relationships

Miami Airbnbs To Keep You Cozy While You Avoid Your Family During the Holidays

Deborah / Airbnb

If it hasn’t already started happening, pretty soon the nagging about buying your plane tickets back home to Miami will be cada hora, at the top of the hour. If you’re like me and you love your thriving, absurd, no-place-like-home Puerto Rican and Cuban family in Miami but you also just learned about self-care, there is a middle ground. Tell your Mami you’re coming home so she can stop lighting all the candles in the house and book an Airbnb. Check out these places to hide away while visiting family if you need a moment to breathe.

Treehouse Canopy Room: Permaculture Farm | $65 per night

CREDIT: Leslie / Airbnb

Is your family time so crazy that you need to be one with nature to relax? Hang in the Florida canopy in Little Haiti with fresh produce, eggs, and honey on hand. When your family is driving you loco, you can feed some goats and rent a kayak.

Relaxing Cottage in Coconut Grove | $90 per night

CREDIT: Ronni & Becca / Airbnb

Treat yourself to a place of solitude in Coconut Grove. The guest house shares a pool, waterfall and koi pond with the family in residence. Find your zen.

Charming Cottage Great Location Close to Center | $77 per night

CREDIT: Ines / Airbnb

Stay local to Little Havana and away from the MAGA familia by supporting Ines, who says it like it is: “Together we will not build walls but a magnificent future for our children and future generations.”

CHARMING STUDIO @ THE BEACH | $79 per night

CREDIT: Christian / Airbnb

You know when you make your mami promise you que nos vamos a la playa and then you never do? Make it your home base.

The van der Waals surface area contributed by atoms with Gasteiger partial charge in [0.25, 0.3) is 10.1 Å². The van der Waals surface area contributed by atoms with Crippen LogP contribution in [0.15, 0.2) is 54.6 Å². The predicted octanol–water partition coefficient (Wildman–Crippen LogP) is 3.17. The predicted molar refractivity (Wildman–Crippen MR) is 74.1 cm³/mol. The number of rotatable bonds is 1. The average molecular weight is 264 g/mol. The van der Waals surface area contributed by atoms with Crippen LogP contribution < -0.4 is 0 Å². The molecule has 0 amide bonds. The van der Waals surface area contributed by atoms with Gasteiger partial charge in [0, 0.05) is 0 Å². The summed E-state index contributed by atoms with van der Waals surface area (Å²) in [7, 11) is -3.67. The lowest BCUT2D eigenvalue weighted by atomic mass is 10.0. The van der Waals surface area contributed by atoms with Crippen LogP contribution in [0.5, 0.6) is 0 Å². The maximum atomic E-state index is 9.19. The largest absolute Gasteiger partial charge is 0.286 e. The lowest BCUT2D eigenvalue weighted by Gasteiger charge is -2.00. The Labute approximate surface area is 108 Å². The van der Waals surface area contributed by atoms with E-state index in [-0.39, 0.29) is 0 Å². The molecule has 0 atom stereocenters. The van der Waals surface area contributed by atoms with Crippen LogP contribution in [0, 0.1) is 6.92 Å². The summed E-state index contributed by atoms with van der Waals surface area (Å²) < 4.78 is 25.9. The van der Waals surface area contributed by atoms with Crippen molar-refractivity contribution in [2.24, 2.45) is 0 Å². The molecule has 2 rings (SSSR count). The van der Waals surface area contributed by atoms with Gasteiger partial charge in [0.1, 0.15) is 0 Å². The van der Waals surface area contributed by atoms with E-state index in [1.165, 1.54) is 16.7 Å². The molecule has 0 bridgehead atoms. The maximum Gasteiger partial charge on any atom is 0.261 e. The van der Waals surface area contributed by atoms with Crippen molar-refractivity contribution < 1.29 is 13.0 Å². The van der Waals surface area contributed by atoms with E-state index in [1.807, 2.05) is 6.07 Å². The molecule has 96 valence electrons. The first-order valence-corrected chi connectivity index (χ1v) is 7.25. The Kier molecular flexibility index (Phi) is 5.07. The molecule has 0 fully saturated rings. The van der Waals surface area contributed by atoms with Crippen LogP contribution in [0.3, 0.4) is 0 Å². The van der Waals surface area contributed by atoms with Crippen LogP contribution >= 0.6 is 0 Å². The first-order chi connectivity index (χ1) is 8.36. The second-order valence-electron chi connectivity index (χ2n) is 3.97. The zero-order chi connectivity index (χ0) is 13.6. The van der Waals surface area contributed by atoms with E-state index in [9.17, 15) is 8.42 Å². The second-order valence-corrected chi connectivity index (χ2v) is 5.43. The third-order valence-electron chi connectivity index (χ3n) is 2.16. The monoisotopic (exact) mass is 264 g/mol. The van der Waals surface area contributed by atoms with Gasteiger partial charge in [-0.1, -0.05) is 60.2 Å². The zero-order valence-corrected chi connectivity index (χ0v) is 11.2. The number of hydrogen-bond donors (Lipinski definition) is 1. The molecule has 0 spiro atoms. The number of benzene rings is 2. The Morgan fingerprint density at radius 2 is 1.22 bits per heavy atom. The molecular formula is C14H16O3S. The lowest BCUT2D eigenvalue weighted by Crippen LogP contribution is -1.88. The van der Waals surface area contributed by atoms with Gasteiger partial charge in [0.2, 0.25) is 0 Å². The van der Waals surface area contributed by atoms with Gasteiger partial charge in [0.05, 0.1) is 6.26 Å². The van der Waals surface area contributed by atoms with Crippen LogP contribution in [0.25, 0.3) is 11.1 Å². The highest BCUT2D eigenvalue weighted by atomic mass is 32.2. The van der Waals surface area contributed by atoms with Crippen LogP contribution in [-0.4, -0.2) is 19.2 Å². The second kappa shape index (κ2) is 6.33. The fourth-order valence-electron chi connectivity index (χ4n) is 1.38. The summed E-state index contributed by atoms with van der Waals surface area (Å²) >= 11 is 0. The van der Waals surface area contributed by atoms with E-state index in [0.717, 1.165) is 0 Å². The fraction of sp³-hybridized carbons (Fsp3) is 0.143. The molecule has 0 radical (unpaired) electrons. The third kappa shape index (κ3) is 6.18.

New 15th Floor Beachfront 180º Oceanview Apartment | $49 per night

CREDIT: Shane And Maru / Airbnb

Always wanted to experience living inside a modern minimalist Instagram aesthetic? This is a super cheap way to do it within walking distance of Miami Beach. That’s right. You can see the beach from here.

New Artistic & gorgeous cottage with private yard | $79 per night

CREDIT: Ana / Airbnb

Artists, escuchen. This loft is full of supplies for crafting and is used as a studio when desocupado. Plus, there’s an avocado tree in the backyard.

Amazing Penthouse with private pool stunning view | $2,500 per night

CREDIT: Luxury Property / Airbnb

Maybe you’re Cardi B. Maybe you’ll enjoy seeing this to know how the other side lives. Rent this 5,600 sq foot two-story penthouse with 7 bedrooms, sauna, private gym, and indoor pool. Invite me. K, thanks.

Centrally located resort style Miami home | $269 per night

CREDIT: Evelyn / Airbnb

You might have to go in on this with your primos, but it’ll be worth it. The 3-bedroom home is built around the pool, meaning rest and relaxation takes center stage.

Oasis Pool Home in the heart of Miami | $200 per night

CREDIT: John / Airbnb

If you think that pool is insane, wait until you see the rest of this Balinese style home. Located in the heart of Coconut Grove, the place is big enough for you to invite your favorite cousins.

Beautiful Poolside Studio, Heart of Miami | $72 per night

CREDIT: Deborah / Airbnb

OK, so that whole casa Azul is not yours, but you get the guest house which has access to that glorious pool. This is perfect if you want to stay close to the family in Little Havana, but have some separation.

Amazing Brickell Bay Penthouse | $99 per night